Last week, the Department of Labor’s weekly Initial Jobless Claims came in at 209k, which was the lowest level since April’s multi-decade low print of 193K.  This week, that 209K was revised even lower to 208K while this week’s data met expectations by rising to 216K.  This leaves claims still at the lower end of the past year’s range. Seasonally adjusted claims have been at or below 300K for 228 weeks and at or below 250K for 93 weeks.

The four-week moving average for seasonally adjusted claims saw only a slight change falling from 219K down to 218.75K.  This is as mid-June’s print of 217K rolled off the average to be replaced by this week’s 216K.  This was the smallest absolute change in the moving average of 2019 and the smallest move since a 0.25K increase in October of last year.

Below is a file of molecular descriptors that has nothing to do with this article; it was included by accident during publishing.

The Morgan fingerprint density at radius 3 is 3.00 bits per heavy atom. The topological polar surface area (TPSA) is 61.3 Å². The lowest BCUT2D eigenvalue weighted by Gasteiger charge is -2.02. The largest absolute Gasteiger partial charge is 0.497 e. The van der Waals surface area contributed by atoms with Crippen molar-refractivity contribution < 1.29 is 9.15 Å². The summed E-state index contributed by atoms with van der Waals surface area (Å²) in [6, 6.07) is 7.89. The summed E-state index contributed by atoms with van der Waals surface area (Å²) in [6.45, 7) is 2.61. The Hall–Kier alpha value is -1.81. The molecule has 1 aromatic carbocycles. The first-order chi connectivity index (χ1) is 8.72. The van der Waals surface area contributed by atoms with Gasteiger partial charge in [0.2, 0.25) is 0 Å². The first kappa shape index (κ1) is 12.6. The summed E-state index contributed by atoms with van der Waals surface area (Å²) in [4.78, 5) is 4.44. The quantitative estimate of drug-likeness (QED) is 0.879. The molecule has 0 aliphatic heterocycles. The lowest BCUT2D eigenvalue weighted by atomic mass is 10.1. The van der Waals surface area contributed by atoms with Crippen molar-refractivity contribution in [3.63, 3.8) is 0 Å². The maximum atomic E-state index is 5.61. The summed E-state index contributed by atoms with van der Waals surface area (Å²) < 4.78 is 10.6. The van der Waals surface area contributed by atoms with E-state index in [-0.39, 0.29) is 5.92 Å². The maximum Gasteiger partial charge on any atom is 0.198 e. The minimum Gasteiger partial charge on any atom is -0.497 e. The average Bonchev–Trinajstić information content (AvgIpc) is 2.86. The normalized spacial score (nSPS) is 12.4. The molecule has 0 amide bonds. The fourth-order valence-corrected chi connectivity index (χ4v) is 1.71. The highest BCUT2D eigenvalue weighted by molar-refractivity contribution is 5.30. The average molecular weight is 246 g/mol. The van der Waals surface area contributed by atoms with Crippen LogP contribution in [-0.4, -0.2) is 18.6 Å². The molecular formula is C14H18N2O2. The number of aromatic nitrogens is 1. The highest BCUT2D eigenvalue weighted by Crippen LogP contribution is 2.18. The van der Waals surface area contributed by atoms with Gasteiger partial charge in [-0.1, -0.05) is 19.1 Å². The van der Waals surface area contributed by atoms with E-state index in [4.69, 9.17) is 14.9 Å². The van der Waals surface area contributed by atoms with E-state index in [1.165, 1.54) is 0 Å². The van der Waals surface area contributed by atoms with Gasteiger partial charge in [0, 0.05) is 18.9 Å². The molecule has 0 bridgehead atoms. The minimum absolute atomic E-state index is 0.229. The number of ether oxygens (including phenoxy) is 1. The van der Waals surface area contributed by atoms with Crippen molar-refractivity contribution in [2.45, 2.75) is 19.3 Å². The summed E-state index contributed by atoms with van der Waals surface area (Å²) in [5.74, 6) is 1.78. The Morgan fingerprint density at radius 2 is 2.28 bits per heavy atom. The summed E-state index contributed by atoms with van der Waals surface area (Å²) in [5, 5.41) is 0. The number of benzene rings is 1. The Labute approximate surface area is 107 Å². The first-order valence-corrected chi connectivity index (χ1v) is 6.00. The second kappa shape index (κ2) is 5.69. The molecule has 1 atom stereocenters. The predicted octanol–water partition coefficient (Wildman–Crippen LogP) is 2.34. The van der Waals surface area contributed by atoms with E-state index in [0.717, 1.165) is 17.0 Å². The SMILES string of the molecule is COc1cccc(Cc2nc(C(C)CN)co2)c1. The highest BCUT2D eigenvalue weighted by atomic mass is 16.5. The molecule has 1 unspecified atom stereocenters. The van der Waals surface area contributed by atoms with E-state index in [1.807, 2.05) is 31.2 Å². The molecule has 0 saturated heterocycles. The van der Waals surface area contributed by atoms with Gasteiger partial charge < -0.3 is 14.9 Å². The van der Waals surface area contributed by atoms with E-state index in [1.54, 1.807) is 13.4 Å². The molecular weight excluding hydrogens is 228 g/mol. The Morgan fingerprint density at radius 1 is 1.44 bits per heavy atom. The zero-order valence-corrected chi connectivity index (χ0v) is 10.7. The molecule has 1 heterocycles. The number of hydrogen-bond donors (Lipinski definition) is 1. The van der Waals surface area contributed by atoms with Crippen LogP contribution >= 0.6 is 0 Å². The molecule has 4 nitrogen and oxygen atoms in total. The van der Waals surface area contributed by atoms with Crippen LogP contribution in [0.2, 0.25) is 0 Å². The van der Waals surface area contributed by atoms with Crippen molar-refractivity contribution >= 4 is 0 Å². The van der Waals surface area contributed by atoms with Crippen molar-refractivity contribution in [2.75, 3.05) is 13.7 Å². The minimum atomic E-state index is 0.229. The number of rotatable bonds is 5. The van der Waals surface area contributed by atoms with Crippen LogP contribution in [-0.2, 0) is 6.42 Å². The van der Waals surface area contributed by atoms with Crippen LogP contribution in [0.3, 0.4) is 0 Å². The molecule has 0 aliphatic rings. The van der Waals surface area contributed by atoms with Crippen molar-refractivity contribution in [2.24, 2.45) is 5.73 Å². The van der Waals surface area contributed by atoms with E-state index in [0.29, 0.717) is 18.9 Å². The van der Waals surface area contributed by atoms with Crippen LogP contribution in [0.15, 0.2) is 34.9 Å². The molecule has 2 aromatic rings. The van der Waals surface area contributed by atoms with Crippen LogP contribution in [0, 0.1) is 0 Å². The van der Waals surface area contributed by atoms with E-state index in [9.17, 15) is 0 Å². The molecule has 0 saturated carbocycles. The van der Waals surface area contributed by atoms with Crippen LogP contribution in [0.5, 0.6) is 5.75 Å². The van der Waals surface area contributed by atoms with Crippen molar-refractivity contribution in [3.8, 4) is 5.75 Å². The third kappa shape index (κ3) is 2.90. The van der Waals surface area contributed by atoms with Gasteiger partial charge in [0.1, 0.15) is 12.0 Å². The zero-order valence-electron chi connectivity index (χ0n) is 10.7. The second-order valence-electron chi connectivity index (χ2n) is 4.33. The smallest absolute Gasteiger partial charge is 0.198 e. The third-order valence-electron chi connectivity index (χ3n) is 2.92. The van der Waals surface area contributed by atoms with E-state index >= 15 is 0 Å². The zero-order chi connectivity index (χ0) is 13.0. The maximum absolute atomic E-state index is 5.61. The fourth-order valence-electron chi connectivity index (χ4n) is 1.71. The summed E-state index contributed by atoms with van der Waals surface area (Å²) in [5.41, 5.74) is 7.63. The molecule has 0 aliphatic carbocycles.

On a non-seasonally adjusted basis, as could be expected due to seasonal factors, claims rose to 243.5K from 232K last week.  A week over week increase is common for this time of the year. As shown from the red dots in the chart below, this week of the year has frequently marked a short term peak for non-seasonally adjusted claims throughout the current cycle.  Granted, more recently in 2017 and 2018, that peak was actually the previous week of the year.  Given this, this week’s NSA data saw a year-over-year increase but the 243.5K was still below the 2018 seasonal peak of 264.9K. In other words, the YoY increase can be taken with a grain of salt.  Start a two-week free trial to Bespoke Institutional to access our interactive economic indicators monitor and much more.

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